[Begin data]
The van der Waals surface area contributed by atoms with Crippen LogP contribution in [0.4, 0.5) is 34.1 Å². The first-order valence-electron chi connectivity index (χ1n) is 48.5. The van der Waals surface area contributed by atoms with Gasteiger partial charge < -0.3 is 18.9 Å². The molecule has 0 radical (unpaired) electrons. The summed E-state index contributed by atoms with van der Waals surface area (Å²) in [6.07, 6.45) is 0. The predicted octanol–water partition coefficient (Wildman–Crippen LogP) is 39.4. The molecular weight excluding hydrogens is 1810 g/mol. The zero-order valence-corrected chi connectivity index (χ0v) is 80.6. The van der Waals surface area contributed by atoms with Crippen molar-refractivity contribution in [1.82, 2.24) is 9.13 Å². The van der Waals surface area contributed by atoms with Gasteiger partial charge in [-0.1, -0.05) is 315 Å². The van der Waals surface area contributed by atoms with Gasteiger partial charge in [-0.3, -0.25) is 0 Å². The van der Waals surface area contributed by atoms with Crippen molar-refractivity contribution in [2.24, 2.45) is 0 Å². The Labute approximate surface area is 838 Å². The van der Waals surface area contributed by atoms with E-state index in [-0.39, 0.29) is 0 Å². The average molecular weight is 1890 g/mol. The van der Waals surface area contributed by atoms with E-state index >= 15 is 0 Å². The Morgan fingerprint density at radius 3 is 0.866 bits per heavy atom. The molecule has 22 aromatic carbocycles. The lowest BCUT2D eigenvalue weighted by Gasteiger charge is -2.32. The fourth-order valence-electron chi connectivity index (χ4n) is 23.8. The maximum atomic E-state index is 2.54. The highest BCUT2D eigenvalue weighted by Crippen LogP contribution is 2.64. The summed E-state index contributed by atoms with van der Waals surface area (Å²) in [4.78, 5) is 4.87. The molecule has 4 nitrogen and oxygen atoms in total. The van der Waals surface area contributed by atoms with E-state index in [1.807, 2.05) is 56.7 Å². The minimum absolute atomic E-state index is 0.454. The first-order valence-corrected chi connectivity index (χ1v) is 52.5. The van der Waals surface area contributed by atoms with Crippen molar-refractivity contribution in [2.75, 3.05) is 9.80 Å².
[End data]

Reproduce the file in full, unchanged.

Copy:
The van der Waals surface area contributed by atoms with Crippen LogP contribution in [0.4, 0.5) is 34.1 Å². The first-order valence-electron chi connectivity index (χ1n) is 48.5. The van der Waals surface area contributed by atoms with Gasteiger partial charge < -0.3 is 18.9 Å². The molecule has 0 radical (unpaired) electrons. The summed E-state index contributed by atoms with van der Waals surface area (Å²) in [6.07, 6.45) is 0. The predicted octanol–water partition coefficient (Wildman–Crippen LogP) is 39.4. The molecular weight excluding hydrogens is 1810 g/mol. The zero-order valence-corrected chi connectivity index (χ0v) is 80.6. The van der Waals surface area contributed by atoms with Crippen molar-refractivity contribution in [1.82, 2.24) is 9.13 Å². The van der Waals surface area contributed by atoms with Gasteiger partial charge in [-0.1, -0.05) is 315 Å². The van der Waals surface area contributed by atoms with Gasteiger partial charge in [-0.3, -0.25) is 0 Å². The van der Waals surface area contributed by atoms with Crippen molar-refractivity contribution in [2.24, 2.45) is 0 Å². The Labute approximate surface area is 838 Å². The van der Waals surface area contributed by atoms with E-state index in [-0.39, 0.29) is 0 Å². The average molecular weight is 1890 g/mol. The van der Waals surface area contributed by atoms with E-state index >= 15 is 0 Å². The Morgan fingerprint density at radius 3 is 0.866 bits per heavy atom. The molecule has 22 aromatic carbocycles. The lowest BCUT2D eigenvalue weighted by Gasteiger charge is -2.32. The fourth-order valence-electron chi connectivity index (χ4n) is 23.8. The maximum atomic E-state index is 2.54. The highest BCUT2D eigenvalue weighted by Crippen LogP contribution is 2.64. The summed E-state index contributed by atoms with van der Waals surface area (Å²) in [4.78, 5) is 4.87. The molecule has 4 nitrogen and oxygen atoms in total. The van der Waals surface area contributed by atoms with E-state index in [1.807, 2.05) is 56.7 Å². The minimum absolute atomic E-state index is 0.454. The first-order valence-corrected chi connectivity index (χ1v) is 52.5. The van der Waals surface area contributed by atoms with Crippen molar-refractivity contribution in [2.75, 3.05) is 9.80 Å².